Brooke Community Mourns Its School
By Samantha Hall
Photography By Milly Orellana
Reporting Texas TV
There was nothing unusual about this year’s Brooke Elementary School Valentine’s dance at first glance. The “Roaring ‘20s” themed celebration was held in the school’s cafeteria. The decorations evoked the themes and aesthetic of The Great Gatsby.
Were it not for the white tablecloth-covered booth set up near the cafeteria’s entrance, it would have appeared to be a regular elementary dance. The booth, with signs in both English and
Spanish, was manned by two Austin school district staffers who were present to answer any questions parents may have about their kids’ future.
It was Brooke’s last Valentine’s dance. Brooke will close its doors permanently at the end of the school year.
“It’s been really hard,” Brooke principal Griselda Galindo-Vargas said. “As a principal, you build a vision, and it’s almost like ‘I built this, and now you’re telling me it’s not enough.’”
Last November, the Austin Independent School District board voted 6-3 in favor of closing four schools. Among them was East Austin’s Brooke Elementary.
Brooke parents and teachers are not optimistic for their futures, despite the positive and encouraging sentiment the district has presented. PTA President Jessica Wilson explained that finding a new school is more than picking the school that’s closest. One school may technically be closer than another, for example, but it’s in the opposite direction of work. Other students rely on either being able to walk to and from school or taking the bus.
But this brings its own problems. For instance, some students are close enough to their potential new schools to walk, but the pathway there is unsafe for them to do so, Wilson said. If the school is close enough to walk, then it’s too close for there to be a bus for the students to take, which means they have to be driven. But not every family has more than one car, or even has a car at all. No matter which school the students end up attending, the outcome is the same: the Brooke community is being spread apart.
This isn’t the first time some students have moved around schools either. Wilson’s daughter will have attended four different schools when school starts in the fall.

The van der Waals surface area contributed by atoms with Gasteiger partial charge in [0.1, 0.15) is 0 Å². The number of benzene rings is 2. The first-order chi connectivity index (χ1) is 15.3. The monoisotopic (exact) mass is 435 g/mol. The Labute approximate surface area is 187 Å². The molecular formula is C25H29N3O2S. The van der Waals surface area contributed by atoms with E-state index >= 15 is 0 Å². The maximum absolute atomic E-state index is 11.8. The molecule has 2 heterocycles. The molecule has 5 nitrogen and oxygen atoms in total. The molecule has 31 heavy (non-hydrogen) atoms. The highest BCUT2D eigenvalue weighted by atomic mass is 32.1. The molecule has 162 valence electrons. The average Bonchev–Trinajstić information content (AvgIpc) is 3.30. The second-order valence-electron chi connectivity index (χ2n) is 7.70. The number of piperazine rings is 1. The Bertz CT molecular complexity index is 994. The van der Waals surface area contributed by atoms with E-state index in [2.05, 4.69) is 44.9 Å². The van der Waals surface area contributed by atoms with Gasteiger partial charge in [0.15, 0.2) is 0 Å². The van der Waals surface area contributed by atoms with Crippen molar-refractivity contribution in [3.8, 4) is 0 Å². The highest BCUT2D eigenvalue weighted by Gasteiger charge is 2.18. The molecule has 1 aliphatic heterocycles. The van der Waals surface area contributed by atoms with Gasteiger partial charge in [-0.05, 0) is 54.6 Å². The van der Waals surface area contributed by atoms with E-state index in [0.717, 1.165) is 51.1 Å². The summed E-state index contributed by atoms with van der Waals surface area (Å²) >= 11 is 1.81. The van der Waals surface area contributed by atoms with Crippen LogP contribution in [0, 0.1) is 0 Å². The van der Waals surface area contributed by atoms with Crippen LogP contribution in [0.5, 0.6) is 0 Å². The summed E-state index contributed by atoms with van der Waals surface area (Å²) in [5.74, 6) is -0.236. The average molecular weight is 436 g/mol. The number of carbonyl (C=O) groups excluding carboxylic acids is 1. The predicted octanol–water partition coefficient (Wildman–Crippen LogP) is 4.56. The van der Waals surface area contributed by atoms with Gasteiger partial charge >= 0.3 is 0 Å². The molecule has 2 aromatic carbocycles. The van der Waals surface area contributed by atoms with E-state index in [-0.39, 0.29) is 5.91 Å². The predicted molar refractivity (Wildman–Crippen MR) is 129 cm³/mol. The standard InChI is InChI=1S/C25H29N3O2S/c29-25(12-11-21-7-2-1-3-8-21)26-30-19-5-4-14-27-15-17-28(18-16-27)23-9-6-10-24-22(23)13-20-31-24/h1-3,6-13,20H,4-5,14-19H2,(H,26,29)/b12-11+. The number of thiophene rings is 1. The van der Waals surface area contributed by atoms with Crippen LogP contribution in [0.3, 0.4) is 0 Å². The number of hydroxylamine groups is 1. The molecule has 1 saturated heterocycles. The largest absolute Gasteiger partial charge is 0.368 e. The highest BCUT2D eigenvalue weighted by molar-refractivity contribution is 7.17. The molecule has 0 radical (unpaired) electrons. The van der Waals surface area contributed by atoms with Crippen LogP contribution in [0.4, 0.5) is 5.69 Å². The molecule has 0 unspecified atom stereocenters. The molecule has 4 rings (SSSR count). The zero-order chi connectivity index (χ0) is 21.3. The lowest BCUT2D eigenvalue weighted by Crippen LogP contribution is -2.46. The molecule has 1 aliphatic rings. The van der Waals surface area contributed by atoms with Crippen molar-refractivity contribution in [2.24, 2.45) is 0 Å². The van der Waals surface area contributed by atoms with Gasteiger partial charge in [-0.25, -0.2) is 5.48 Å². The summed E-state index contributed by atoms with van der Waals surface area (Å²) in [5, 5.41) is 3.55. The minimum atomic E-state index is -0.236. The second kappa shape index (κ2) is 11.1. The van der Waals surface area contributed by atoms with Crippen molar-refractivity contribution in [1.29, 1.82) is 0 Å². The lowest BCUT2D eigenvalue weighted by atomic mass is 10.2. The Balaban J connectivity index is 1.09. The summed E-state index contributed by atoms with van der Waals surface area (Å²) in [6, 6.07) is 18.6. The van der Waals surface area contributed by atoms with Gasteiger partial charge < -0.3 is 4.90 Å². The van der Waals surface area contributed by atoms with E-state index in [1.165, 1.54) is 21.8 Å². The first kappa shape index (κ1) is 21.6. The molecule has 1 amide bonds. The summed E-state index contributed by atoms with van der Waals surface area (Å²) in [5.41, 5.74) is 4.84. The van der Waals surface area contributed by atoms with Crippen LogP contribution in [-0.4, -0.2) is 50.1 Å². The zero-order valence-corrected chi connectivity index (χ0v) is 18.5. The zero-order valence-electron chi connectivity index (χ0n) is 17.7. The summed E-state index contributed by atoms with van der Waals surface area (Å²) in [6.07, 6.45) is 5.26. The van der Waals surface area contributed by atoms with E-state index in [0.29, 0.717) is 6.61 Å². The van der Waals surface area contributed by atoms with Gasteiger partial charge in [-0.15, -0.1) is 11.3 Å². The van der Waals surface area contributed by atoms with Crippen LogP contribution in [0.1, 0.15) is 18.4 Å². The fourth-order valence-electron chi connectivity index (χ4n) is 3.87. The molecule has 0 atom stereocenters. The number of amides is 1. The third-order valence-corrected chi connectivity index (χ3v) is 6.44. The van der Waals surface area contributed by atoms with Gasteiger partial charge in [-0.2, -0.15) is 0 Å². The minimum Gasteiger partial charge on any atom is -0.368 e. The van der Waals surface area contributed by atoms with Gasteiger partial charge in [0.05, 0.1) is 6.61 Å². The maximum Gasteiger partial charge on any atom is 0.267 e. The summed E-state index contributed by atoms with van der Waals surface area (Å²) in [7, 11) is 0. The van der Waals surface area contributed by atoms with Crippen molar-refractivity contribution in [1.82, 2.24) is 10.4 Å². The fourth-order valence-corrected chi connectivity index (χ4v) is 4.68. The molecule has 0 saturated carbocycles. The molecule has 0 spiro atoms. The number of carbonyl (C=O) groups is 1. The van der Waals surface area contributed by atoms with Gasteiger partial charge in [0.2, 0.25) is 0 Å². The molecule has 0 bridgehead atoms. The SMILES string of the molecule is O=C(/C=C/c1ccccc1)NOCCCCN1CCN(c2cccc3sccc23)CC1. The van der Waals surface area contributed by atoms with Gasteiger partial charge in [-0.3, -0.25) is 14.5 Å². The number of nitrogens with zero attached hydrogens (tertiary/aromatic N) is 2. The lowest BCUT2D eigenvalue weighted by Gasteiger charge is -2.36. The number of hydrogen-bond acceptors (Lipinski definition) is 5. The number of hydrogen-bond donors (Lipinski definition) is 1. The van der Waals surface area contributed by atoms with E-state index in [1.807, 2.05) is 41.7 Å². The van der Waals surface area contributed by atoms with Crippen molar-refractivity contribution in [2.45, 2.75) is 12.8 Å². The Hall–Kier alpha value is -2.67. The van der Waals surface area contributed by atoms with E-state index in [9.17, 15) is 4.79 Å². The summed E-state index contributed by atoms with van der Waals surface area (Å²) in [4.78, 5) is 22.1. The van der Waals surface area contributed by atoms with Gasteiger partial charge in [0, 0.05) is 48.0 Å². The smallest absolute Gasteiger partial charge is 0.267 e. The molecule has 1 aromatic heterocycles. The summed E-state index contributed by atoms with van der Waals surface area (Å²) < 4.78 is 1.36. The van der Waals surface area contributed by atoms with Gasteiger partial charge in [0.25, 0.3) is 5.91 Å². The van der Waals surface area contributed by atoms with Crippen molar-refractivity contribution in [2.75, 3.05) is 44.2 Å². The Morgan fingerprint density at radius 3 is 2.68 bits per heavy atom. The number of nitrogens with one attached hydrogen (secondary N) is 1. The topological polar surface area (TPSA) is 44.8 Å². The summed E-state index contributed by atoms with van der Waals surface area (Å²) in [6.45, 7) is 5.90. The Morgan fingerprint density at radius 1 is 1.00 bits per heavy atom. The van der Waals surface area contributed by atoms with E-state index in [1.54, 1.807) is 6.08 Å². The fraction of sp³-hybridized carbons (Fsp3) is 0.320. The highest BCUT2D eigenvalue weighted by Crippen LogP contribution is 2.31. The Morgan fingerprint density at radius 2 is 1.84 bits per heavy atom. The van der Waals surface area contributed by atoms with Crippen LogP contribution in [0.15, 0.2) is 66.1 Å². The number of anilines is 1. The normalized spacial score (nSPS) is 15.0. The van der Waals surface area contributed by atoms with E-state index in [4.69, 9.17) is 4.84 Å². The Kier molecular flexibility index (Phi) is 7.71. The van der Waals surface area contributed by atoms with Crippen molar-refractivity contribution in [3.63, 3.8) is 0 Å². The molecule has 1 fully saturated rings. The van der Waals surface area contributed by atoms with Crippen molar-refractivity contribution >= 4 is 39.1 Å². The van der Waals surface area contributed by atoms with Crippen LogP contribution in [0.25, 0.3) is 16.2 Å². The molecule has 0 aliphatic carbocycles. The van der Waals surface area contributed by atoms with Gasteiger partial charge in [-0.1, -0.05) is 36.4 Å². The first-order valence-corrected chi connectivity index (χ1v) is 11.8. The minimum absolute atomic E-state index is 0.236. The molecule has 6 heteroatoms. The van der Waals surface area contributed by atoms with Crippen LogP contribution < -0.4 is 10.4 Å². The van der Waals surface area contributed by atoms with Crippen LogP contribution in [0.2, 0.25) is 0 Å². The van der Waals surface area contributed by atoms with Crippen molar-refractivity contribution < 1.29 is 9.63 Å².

“We’re very nervous, if we go to Zavala (Elementary School) and they close that, then we’re at five schools,” Wilson said.
This fear is not exclusive to Wilson, and a lack of trust for AISD has spread throughout the community of Brooke parents, teachers and staff. They change from one moment to the next, said parent-support specialist Gloria Vera-Bedolla. As the parent-support specialist, Vera-Bedolla works to keep parents involved and engaged with their child’s education
Galindo-Vargas, Vera-Bedolla and Wilson all described the joy and relief that came from the campus’ Back to School Night celebration last September, the start of a promising new school year. That night, Brooke announced they had increased their enrollment and improved test scores to the point of becoming a recognized school. It was their understanding that they had saved the school from being considered for closure.
Later that night, however, they learned otherwise. They were told the school was on the list of possible closures. Wilson said her kindergarten daughter broke down when she heard the news. She wanted to know where her teachers and friends and the rabbits on the campus were going.
This sentiment is shared by the teachers as well, according to Galindo-Vargas. As the end of the school year gets closer, teachers are becoming more stressed. While AISD says “staff will not lose employment,” Galindo-Vargas said it’s not quite that simple.